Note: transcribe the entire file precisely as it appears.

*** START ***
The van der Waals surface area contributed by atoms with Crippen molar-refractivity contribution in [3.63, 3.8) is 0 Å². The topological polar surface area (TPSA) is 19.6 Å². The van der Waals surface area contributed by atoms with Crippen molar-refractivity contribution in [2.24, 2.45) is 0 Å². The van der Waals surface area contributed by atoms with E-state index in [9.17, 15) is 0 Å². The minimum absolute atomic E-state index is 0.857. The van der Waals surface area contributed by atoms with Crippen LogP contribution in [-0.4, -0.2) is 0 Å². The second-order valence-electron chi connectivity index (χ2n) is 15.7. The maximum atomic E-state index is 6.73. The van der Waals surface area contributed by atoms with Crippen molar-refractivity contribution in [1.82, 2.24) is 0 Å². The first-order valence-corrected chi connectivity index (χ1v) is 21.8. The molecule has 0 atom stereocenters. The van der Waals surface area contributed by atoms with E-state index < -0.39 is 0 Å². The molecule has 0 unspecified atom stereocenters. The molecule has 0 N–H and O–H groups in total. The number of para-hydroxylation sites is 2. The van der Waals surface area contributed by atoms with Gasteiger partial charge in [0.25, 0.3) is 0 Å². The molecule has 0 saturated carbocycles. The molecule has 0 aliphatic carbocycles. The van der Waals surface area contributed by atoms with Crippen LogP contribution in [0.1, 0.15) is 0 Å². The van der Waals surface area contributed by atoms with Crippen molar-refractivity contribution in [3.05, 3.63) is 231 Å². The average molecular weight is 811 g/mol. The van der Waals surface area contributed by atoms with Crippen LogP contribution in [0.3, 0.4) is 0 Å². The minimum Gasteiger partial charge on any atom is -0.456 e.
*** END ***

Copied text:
The van der Waals surface area contributed by atoms with Crippen molar-refractivity contribution in [3.63, 3.8) is 0 Å². The topological polar surface area (TPSA) is 19.6 Å². The van der Waals surface area contributed by atoms with Crippen molar-refractivity contribution in [2.24, 2.45) is 0 Å². The van der Waals surface area contributed by atoms with E-state index in [9.17, 15) is 0 Å². The minimum absolute atomic E-state index is 0.857. The van der Waals surface area contributed by atoms with Crippen LogP contribution in [-0.4, -0.2) is 0 Å². The second-order valence-electron chi connectivity index (χ2n) is 15.7. The maximum atomic E-state index is 6.73. The van der Waals surface area contributed by atoms with Crippen molar-refractivity contribution in [1.82, 2.24) is 0 Å². The first-order valence-corrected chi connectivity index (χ1v) is 21.8. The molecule has 0 atom stereocenters. The van der Waals surface area contributed by atoms with E-state index < -0.39 is 0 Å². The molecule has 0 unspecified atom stereocenters. The molecule has 0 N–H and O–H groups in total. The number of para-hydroxylation sites is 2. The van der Waals surface area contributed by atoms with Gasteiger partial charge in [0.25, 0.3) is 0 Å². The molecule has 0 saturated carbocycles. The molecule has 0 aliphatic carbocycles. The van der Waals surface area contributed by atoms with Crippen LogP contribution in [0.1, 0.15) is 0 Å². The van der Waals surface area contributed by atoms with Crippen molar-refractivity contribution in [3.05, 3.63) is 231 Å². The average molecular weight is 811 g/mol. The van der Waals surface area contributed by atoms with Crippen LogP contribution in [0.3, 0.4) is 0 Å². The minimum Gasteiger partial charge on any atom is -0.456 e.